- Treasury Inflation-Protected Securities (TIPS)
The U.S. Congress creates the U.S. Federal Budget and grants itself permission to borrow money. The borrowing is executed by the U.S. Department of Treasury when it issues debt contracts (Treasury Bonds and Notes). For example: “We agree to pay the bearer $1,000 sixty days from today.” The Central Bank buys a lot of this debt. (The fact that non-US entities can buy US debt deserves it’s own post.)
A treasury bill is another monetary policy instrument through which our government raises funds for short term requirements and commercial banks invest their short term surpluses by buying these bills from our government.
Treasury Inflation-Protected Securities (TIPS) provides protection against inflation. The principal of a TIPS increases with inflation and decreases with deflation, as measured by the Consumer Price Index. When a TIPS matures, you are paid the adjusted principal or original principal, whichever is greater.
The Federal Reserve has 12 regional banks that supervise commercial banks in local areas. These regional federal banks are responsible for meeting the physical currency needs of local banks, providing cash and taking excess cash. They also take currency out of circulation when it is deemed to be damaged, counterfeit or just too old. They order newly printed bills and coins to replace discarded notes and coins.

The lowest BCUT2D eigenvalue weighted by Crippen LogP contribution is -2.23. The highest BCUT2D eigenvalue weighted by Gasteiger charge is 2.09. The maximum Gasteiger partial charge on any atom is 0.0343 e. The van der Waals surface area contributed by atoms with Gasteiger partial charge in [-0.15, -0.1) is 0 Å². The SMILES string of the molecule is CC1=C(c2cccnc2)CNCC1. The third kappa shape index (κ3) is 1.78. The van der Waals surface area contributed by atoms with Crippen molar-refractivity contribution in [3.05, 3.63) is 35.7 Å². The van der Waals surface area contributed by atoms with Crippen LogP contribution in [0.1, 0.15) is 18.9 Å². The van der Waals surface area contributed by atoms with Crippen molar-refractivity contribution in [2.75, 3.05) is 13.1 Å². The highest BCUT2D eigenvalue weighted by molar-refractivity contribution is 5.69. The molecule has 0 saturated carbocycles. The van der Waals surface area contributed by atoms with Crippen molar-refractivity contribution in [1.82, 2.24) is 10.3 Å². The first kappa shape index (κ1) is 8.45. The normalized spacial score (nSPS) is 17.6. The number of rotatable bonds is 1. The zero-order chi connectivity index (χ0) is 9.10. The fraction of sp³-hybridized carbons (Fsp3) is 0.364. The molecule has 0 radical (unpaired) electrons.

Gaining Understanding and Confidence
It’s easy to get tripped up with questions about how the US monetary system works.
Throw cryptocurrencies into the equation and it can get overwhelming.
I grew up with a mom that was intrigued with US economy, currency, gold and other investments.
I guess that’s why cryptocurrency (and blockchain technology) is so interesting to me.
I get to combine the rhetoric that I heard in my formative years with my education and professional experience.
I invested my time, energy and resources to develop a training course to help others “get it”.
That’s a big part of what my Cryptocurrencies Developers Class is about.
The first class is all about money (what it is, its history and relationship to digital currencies) and would serve as a good educational resource for those in finance and insurance professions.
The rest of the course is about how to leverage our understanding of money and blockchain technologies to build our own cryptocurrency.
Join me in class where we’ll:
- Distill facts from fiction
- Provide pertinent resources on a guided journey of learning
- Provide well structured lab assignments
- Provide starter projects (and completed solutions)
- Provide insightful visual presentations
- Provide a Certificate of Completion to attendees that finish the assignments
… and that’s just the 1st half of the course. In the 2nd half we cover the Ethereum blockchain.
I have condensed this class into an Immersive one week Master Class in Atlanta, GA.
The class location is TBD but will not be far from the airport.
I’m working on getting a package, discounted hotel deal for out-of-town attendees.
Register now, while seat are still available at https://cryptocurrencies.developersclass.com/products/register
Thanks, hope to see you in class! — Lex Sheehan